“Flight plan logged for Atlantic City,” Tyler said, and I cursed.
“I know what he’s doing,” I said. “He’s going to kill Ilya Muratti.” twenty-five I found him in the weapons vault tossing boxes of ammo into a duffel that already held two pistols and a revolver.
“Are you planning to take out his entire staff?” I asked softly. “Or just the man himself?” He didn’t turn, but I saw his shoulders stiffen.
“Dammit, Cole, you can’t do this.” “The hell I can’t.” He ground the words out, raw and rough and so filled with pain they seemed to drip like blood. “It’s the only goddamn thing I can do.” “No.” I took a step toward him, then another. When I was standing right behind him, I pressed my hand gently to his back.
I’d expected him to flinch away from my touch, and when he didn’t, I closed my eyes, the motion like the physical manifestation of a sigh of relief. Maybe I haven’t lost him yet.
“Please,” I said. “Turn around and look at me.” At first I thought he would ignore me, but then he turned slowly, his eyes finding mine.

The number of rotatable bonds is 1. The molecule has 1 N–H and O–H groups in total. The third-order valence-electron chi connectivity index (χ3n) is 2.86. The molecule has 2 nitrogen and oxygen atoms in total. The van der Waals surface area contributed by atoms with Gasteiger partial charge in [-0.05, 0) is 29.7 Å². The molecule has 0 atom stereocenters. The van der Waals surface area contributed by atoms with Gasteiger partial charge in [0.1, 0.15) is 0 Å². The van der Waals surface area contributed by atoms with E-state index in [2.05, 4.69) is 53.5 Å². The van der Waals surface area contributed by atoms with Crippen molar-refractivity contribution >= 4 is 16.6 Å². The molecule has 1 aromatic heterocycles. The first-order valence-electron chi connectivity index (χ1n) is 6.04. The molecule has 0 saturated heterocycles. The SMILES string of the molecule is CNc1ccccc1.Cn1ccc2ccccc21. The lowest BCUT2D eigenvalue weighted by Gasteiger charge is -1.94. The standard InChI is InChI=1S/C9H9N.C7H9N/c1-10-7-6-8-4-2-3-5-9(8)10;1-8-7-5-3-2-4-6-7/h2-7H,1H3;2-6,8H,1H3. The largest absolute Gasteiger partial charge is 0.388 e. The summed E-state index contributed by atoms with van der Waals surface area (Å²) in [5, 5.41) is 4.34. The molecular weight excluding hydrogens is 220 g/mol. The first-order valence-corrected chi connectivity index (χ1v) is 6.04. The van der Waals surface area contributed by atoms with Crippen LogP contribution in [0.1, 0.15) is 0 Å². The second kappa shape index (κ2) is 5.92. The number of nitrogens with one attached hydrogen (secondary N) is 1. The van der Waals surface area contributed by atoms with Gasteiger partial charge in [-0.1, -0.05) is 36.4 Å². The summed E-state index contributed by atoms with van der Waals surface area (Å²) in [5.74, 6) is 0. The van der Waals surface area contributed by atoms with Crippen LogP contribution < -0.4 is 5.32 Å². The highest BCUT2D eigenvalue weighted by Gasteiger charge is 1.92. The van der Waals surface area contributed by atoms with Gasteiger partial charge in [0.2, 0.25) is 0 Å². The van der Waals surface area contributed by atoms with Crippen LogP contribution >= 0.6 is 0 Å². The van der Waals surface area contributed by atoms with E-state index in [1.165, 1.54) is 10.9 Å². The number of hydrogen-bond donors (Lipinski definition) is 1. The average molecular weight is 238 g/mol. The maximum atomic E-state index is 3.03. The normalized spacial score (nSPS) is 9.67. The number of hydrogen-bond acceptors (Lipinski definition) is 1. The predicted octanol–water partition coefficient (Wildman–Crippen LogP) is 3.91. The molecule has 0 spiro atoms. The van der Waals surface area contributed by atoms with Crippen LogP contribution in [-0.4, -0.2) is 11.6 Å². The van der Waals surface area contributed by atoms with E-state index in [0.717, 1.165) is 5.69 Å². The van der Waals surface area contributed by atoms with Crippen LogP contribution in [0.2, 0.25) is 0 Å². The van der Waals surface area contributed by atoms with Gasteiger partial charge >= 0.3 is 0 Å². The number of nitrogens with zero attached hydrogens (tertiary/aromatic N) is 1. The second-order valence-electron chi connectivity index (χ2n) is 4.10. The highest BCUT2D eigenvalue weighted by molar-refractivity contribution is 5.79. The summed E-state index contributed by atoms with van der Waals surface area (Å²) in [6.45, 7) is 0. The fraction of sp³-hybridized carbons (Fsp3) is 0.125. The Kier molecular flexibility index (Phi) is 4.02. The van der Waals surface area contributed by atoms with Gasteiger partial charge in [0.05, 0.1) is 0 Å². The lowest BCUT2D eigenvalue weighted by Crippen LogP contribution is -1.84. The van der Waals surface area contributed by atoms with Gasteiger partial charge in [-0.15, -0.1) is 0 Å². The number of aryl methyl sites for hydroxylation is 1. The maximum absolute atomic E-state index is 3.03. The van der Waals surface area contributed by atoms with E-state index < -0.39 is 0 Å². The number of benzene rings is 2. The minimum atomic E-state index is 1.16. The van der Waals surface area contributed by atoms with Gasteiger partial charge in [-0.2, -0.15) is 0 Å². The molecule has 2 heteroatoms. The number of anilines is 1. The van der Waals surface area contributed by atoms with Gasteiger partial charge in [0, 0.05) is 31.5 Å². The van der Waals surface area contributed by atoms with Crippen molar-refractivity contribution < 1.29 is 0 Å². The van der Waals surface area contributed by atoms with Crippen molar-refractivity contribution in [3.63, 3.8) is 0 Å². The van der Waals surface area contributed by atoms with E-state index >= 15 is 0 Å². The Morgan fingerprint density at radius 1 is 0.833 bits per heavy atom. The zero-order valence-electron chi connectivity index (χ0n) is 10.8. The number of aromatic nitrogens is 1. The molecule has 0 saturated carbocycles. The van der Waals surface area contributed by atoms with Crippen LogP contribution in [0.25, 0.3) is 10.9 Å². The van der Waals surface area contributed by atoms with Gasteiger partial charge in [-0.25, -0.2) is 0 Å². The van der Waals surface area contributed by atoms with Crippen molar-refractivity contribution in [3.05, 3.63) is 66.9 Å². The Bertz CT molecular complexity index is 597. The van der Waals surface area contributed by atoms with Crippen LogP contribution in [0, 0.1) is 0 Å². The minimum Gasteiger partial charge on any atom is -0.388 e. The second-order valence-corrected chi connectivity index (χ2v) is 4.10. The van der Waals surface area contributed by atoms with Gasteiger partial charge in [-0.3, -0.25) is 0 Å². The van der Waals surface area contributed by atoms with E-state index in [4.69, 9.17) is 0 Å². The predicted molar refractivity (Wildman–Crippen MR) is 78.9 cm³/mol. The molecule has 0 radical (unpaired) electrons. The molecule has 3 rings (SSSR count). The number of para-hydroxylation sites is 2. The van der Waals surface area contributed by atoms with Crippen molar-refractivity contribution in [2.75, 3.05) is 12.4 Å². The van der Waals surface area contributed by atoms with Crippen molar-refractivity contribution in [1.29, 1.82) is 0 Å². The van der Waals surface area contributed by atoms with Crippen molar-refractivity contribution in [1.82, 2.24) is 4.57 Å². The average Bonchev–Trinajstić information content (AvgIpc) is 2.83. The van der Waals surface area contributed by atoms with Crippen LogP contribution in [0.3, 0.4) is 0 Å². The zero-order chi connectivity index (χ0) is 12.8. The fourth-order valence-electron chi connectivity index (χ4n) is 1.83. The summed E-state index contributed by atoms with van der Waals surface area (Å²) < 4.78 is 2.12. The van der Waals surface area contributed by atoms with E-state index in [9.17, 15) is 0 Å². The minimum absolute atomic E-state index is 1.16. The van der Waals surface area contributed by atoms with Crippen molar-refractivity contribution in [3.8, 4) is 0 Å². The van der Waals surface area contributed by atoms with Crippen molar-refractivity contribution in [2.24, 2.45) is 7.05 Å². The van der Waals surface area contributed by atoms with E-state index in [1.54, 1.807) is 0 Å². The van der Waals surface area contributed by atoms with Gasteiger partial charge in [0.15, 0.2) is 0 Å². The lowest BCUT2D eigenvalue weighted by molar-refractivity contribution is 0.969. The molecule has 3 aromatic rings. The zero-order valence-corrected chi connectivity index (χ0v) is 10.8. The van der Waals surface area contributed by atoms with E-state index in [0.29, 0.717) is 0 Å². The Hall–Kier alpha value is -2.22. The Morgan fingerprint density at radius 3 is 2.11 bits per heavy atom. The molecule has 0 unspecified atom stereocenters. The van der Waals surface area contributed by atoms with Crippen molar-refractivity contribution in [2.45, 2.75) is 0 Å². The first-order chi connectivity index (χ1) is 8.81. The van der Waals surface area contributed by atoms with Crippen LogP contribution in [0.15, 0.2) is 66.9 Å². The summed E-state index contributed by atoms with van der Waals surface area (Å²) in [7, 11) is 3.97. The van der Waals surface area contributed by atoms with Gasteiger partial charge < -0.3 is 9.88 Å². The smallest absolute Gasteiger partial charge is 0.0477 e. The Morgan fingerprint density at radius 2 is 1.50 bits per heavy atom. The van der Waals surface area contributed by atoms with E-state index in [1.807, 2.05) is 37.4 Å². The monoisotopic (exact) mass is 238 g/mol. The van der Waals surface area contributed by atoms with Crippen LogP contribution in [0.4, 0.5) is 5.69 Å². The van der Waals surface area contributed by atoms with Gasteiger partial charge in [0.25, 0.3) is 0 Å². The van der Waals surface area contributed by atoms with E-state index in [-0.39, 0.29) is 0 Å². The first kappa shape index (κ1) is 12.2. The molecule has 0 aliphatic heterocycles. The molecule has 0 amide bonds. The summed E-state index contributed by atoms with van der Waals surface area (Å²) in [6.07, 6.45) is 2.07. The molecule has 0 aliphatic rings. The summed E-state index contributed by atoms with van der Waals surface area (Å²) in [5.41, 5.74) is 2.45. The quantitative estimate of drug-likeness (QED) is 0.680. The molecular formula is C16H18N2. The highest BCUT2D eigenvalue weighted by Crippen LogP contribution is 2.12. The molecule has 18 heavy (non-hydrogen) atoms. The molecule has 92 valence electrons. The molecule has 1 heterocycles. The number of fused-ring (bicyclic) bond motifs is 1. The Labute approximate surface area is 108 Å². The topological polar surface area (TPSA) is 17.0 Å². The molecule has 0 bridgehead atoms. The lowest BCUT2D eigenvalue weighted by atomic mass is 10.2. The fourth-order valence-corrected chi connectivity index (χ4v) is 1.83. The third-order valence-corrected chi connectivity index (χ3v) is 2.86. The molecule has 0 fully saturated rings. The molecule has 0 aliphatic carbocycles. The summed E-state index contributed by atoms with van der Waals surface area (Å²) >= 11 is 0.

They were cold and determined, dangerous and wild.
I shook my head. “You can’t.” “You saw the photos?” His words were clipped, harsh. They were full of anger, but it seemed directed more at himself than at Muratti. “Saw the fucking hell I shoved you into?” “You? You think this is somehow your fault?
Dammit, Cole, this isn’t your fault any more than what happened to Bree was on your shoulders. It’s nobody’s fault except Muratti’s and the prick photographer who trespassed on my property.
“And,” I added, because I was on a roll, “if you think I did anything with you that I didn’t consent to one hundred and twenty percent—that I didn’t enjoy at least twice that much—then you are a fucking idiot.” Some of the tension left his body then, and he sagged back to lean against the table on which the duffel bag lay.
“Why are you here?” he asked.